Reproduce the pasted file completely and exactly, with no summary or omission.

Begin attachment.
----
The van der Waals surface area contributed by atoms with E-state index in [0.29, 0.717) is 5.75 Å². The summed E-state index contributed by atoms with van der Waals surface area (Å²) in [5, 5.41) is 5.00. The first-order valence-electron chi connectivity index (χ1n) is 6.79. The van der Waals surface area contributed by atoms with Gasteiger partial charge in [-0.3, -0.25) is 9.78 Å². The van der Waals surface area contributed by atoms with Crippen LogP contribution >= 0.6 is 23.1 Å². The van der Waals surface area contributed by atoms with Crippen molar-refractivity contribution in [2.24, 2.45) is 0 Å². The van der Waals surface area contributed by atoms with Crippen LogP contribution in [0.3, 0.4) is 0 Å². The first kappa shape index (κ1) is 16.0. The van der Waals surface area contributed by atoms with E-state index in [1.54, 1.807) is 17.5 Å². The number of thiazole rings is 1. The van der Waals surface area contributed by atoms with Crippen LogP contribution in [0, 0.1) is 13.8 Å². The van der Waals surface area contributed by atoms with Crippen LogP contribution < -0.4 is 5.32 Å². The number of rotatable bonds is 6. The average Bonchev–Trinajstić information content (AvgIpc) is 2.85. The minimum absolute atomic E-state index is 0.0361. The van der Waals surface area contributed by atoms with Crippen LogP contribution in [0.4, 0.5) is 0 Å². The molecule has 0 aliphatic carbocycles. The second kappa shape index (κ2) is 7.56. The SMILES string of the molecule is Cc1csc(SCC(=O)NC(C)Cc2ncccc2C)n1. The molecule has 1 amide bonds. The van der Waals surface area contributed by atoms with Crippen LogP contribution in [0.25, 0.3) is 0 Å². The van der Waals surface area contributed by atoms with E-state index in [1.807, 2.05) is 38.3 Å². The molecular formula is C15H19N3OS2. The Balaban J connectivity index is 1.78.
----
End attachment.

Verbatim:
The van der Waals surface area contributed by atoms with E-state index in [0.29, 0.717) is 5.75 Å². The summed E-state index contributed by atoms with van der Waals surface area (Å²) in [5, 5.41) is 5.00. The first-order valence-electron chi connectivity index (χ1n) is 6.79. The van der Waals surface area contributed by atoms with Gasteiger partial charge in [-0.3, -0.25) is 9.78 Å². The van der Waals surface area contributed by atoms with Crippen LogP contribution >= 0.6 is 23.1 Å². The van der Waals surface area contributed by atoms with Crippen molar-refractivity contribution in [2.24, 2.45) is 0 Å². The van der Waals surface area contributed by atoms with Crippen LogP contribution in [0.3, 0.4) is 0 Å². The first kappa shape index (κ1) is 16.0. The van der Waals surface area contributed by atoms with E-state index in [1.54, 1.807) is 17.5 Å². The number of thiazole rings is 1. The van der Waals surface area contributed by atoms with Crippen LogP contribution in [0, 0.1) is 13.8 Å². The van der Waals surface area contributed by atoms with Crippen LogP contribution < -0.4 is 5.32 Å². The number of rotatable bonds is 6. The average Bonchev–Trinajstić information content (AvgIpc) is 2.85. The minimum absolute atomic E-state index is 0.0361. The van der Waals surface area contributed by atoms with Crippen LogP contribution in [0.4, 0.5) is 0 Å². The molecule has 0 aliphatic carbocycles. The second kappa shape index (κ2) is 7.56. The SMILES string of the molecule is Cc1csc(SCC(=O)NC(C)Cc2ncccc2C)n1. The molecule has 1 amide bonds. The van der Waals surface area contributed by atoms with Crippen LogP contribution in [0.25, 0.3) is 0 Å². The van der Waals surface area contributed by atoms with E-state index in [1.807, 2.05) is 38.3 Å². The molecular formula is C15H19N3OS2. The Balaban J connectivity index is 1.78.